As far as I know my outing Rachel and Howie as horn-dogs hasn’t traumatized Brooke. Though only time will tell. And all I can do is pray Rachel gets more than two years to undue my damage.
Rachel says it’s a Jewish thing having all that plastic surgery. I won’t even wear mascara unless someone’s getting married, so the whole beauty by scalpel culture is foreign to me. But I had to defer to Rachel’s assessment after I met a few or her cousins, their daughters and in-laws and whoever’s. She called me as shrilly as a middle aged librarian catching a bridal bouquet, demanding I drop what I’m doing and meet this giddy passel of relatives of whom I’ve heard so much.
I threw together a fruit plate and dashed over to Rachel’s with my husband, Tommy. All these people were congregating in her master bedroom the way most ingratiate themselves in someone’s kitchen. After introductions were made they apparently picked up the conversation where they had left it before I interrupted with my watermelon slices.
“Sandy had her father’s nose-remember that one. And maybe even part of her mother’s, haw haw haw,” some uncle posited.
“Some of her mother’s old nose or the new one,” a male cousin chimed in.
“You go on with the joke-making Mr. Smarty,” barked an aunt. “I know noses; your Sarah’s gonna sprout a beak like a toucan on a cereal box. Start saving now.”
“I remember mine. I heard them cracking the bones,” another cousin continued. I was the last one from Dr. Goldberg.”
“Ahhhh, Doctor Goldberg, he had the hands of a surgeon.”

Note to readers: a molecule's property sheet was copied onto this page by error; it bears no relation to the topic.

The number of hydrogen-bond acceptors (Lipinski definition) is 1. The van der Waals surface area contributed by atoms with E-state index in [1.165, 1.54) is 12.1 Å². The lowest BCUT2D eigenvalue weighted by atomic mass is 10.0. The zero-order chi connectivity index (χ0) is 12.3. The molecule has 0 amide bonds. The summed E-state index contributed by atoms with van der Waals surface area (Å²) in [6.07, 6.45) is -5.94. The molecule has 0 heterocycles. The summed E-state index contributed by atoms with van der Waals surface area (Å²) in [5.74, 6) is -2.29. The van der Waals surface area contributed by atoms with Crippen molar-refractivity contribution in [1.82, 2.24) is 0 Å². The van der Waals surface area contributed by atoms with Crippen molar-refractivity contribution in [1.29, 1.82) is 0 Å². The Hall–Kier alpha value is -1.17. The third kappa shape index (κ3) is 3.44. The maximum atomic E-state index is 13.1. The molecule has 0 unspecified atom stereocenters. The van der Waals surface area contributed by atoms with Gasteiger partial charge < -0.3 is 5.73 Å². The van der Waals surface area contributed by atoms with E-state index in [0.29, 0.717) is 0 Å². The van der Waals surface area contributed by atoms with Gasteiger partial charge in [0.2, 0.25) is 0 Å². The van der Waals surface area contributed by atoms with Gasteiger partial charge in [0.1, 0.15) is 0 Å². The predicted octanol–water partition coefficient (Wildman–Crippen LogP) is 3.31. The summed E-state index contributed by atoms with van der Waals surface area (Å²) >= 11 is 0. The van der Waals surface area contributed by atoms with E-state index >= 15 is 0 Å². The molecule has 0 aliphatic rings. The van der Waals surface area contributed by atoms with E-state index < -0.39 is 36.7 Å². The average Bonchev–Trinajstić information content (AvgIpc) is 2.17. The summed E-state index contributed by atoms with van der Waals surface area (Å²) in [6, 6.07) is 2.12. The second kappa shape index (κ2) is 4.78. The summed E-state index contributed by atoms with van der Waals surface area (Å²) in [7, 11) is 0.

“Wait. Wasn’t he a surgeon?”
“It’s an ex
“He’s dead Uncle Morry. His partner is the best now.”
“Yeah, but he’s no Goldberg. This family’s girls go to Goldberg.”
“The man’s dead. No more Goldberg, stop with the Goldberg already,” Rachel added.
My husband couldn’t take any more of the rhinoplasty family tree and excused himself. He would later tell me that in light of Rachel’s medical woes which have been utterly exasperated by scalpel vanity, he had to leave before he said something stupid, or worse, maybe true. Like how a fourteen-year old should like herself for who she is and beauty is skin deep, and jeez didn’t these people have enough with hospitals for a while.
Me, I couldn’t be pried away with a shoehorn. This was like watching some public television special about an indigenous people whose girls come of age with nose jobs.
“So Brooke, what do you think of this mother of yours, cancer-schmancer, our little bubella’s gonna get gorgeous!” said the aunt.
“She’s already gorgeous!” said the uncle.
“So she’ll get more gorgeous!” said the aunt.
“Your damn right,” added Rachel from her bed. “I spent the last thirteen years telling Brooke that all that matters is beauty and that skin deep crap is something you tell the ugly girls, the miskites.”
There was something comforting watching this unfold, like crisp cool sheets. They were all living as usual, whatever their usual was and even if it was not my usual I saw Brooke embracing the two cents thrown in by all her tribal members. They were all in this because it was their way and Rachel’s cancer was not going to slow them down.
The days leading up to Rachel’s cancer surgery were, in a word, oppressive. I have obsessive compulsive disorder and Rachel has attention deficient disorder. Think: are we there yet, are we there yet, are we there yet versus did anyone see my keys laying around? But opposites attract and damn if we haven’t attracted. So when Rachel got the diagnosis, July 11, 2005, our personal 9/11, I was as eager as a virgin boy in a ********** to have the tumor cut out so we could move on with our lives.
Needless to say I was a little disturbed when Rachel decided not to have her cancerous breasts removed until Brooke was at a two-week study program in Australia which wouldn’t happen for like a month.
“Rachel, are you ******* kidding? Why are you sitting on a bomb like that? Have the surgery, start the chemo, stop ******* around,” I sensitively counseled.